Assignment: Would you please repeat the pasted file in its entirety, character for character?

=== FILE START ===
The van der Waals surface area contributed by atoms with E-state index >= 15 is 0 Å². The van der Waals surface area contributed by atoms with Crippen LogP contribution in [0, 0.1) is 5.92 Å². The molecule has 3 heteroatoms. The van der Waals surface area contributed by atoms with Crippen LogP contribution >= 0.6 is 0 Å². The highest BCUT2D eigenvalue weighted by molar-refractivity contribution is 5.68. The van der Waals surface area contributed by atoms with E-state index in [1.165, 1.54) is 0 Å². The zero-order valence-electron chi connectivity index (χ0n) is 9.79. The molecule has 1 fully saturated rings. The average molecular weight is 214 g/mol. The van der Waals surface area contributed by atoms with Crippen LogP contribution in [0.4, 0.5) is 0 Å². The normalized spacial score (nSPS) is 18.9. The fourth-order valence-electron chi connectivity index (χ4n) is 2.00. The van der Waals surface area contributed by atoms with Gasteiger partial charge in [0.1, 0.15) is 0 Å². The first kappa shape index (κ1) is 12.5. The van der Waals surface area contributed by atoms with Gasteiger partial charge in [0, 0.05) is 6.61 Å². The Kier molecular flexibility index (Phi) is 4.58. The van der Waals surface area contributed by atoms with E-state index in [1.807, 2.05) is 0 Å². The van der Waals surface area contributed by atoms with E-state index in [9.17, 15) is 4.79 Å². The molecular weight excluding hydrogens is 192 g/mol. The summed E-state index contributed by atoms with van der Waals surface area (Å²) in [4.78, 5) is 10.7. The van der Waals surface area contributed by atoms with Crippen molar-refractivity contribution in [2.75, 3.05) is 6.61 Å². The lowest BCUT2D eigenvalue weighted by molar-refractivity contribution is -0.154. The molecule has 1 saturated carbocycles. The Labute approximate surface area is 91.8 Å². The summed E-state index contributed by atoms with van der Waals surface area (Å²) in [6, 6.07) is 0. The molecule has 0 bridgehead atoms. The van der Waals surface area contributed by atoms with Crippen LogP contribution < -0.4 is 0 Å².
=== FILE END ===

The van der Waals surface area contributed by atoms with E-state index >= 15 is 0 Å². The van der Waals surface area contributed by atoms with Crippen LogP contribution in [0, 0.1) is 5.92 Å². The molecule has 3 heteroatoms. The van der Waals surface area contributed by atoms with Crippen LogP contribution >= 0.6 is 0 Å². The highest BCUT2D eigenvalue weighted by molar-refractivity contribution is 5.68. The van der Waals surface area contributed by atoms with E-state index in [1.165, 1.54) is 0 Å². The zero-order valence-electron chi connectivity index (χ0n) is 9.79. The molecule has 1 fully saturated rings. The average molecular weight is 214 g/mol. The van der Waals surface area contributed by atoms with Crippen LogP contribution in [0.4, 0.5) is 0 Å². The normalized spacial score (nSPS) is 18.9. The fourth-order valence-electron chi connectivity index (χ4n) is 2.00. The van der Waals surface area contributed by atoms with Gasteiger partial charge in [0.1, 0.15) is 0 Å². The first kappa shape index (κ1) is 12.5. The van der Waals surface area contributed by atoms with Gasteiger partial charge in [0, 0.05) is 6.61 Å². The Kier molecular flexibility index (Phi) is 4.58. The van der Waals surface area contributed by atoms with E-state index in [1.807, 2.05) is 0 Å². The van der Waals surface area contributed by atoms with E-state index in [9.17, 15) is 4.79 Å². The molecular weight excluding hydrogens is 192 g/mol. The summed E-state index contributed by atoms with van der Waals surface area (Å²) in [4.78, 5) is 10.7. The van der Waals surface area contributed by atoms with Crippen molar-refractivity contribution in [2.75, 3.05) is 6.61 Å². The lowest BCUT2D eigenvalue weighted by molar-refractivity contribution is -0.154. The molecule has 1 saturated carbocycles. The Labute approximate surface area is 91.8 Å². The summed E-state index contributed by atoms with van der Waals surface area (Å²) in [6, 6.07) is 0. The molecule has 0 bridgehead atoms. The van der Waals surface area contributed by atoms with Crippen LogP contribution < -0.4 is 0 Å².